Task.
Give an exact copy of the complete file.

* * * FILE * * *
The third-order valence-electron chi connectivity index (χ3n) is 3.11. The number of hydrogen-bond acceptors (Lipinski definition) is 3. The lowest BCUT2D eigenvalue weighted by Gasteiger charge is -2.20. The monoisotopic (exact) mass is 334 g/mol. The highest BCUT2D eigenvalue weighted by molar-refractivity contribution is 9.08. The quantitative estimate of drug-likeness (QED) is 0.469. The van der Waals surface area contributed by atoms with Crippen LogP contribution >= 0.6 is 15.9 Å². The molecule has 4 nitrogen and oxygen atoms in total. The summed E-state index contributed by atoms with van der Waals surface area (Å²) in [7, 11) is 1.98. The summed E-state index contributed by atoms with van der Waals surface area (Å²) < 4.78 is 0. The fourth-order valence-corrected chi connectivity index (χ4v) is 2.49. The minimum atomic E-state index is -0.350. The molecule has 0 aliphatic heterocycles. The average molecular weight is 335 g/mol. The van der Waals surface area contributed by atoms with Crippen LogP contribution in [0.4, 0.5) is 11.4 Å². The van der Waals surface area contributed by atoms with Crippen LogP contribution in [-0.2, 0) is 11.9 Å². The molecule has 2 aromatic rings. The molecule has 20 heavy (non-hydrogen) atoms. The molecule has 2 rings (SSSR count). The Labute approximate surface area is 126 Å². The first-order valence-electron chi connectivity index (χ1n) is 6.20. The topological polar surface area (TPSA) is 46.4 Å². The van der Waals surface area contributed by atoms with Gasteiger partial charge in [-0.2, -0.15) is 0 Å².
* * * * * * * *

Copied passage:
The third-order valence-electron chi connectivity index (χ3n) is 3.11. The number of hydrogen-bond acceptors (Lipinski definition) is 3. The lowest BCUT2D eigenvalue weighted by Gasteiger charge is -2.20. The monoisotopic (exact) mass is 334 g/mol. The highest BCUT2D eigenvalue weighted by molar-refractivity contribution is 9.08. The quantitative estimate of drug-likeness (QED) is 0.469. The van der Waals surface area contributed by atoms with Crippen LogP contribution >= 0.6 is 15.9 Å². The molecule has 4 nitrogen and oxygen atoms in total. The summed E-state index contributed by atoms with van der Waals surface area (Å²) in [7, 11) is 1.98. The summed E-state index contributed by atoms with van der Waals surface area (Å²) < 4.78 is 0. The fourth-order valence-corrected chi connectivity index (χ4v) is 2.49. The minimum atomic E-state index is -0.350. The molecule has 0 aliphatic heterocycles. The average molecular weight is 335 g/mol. The van der Waals surface area contributed by atoms with Crippen LogP contribution in [0.4, 0.5) is 11.4 Å². The van der Waals surface area contributed by atoms with Crippen LogP contribution in [-0.2, 0) is 11.9 Å². The molecule has 2 aromatic rings. The molecule has 20 heavy (non-hydrogen) atoms. The molecule has 2 rings (SSSR count). The Labute approximate surface area is 126 Å². The first-order valence-electron chi connectivity index (χ1n) is 6.20. The topological polar surface area (TPSA) is 46.4 Å². The van der Waals surface area contributed by atoms with Gasteiger partial charge in [-0.2, -0.15) is 0 Å².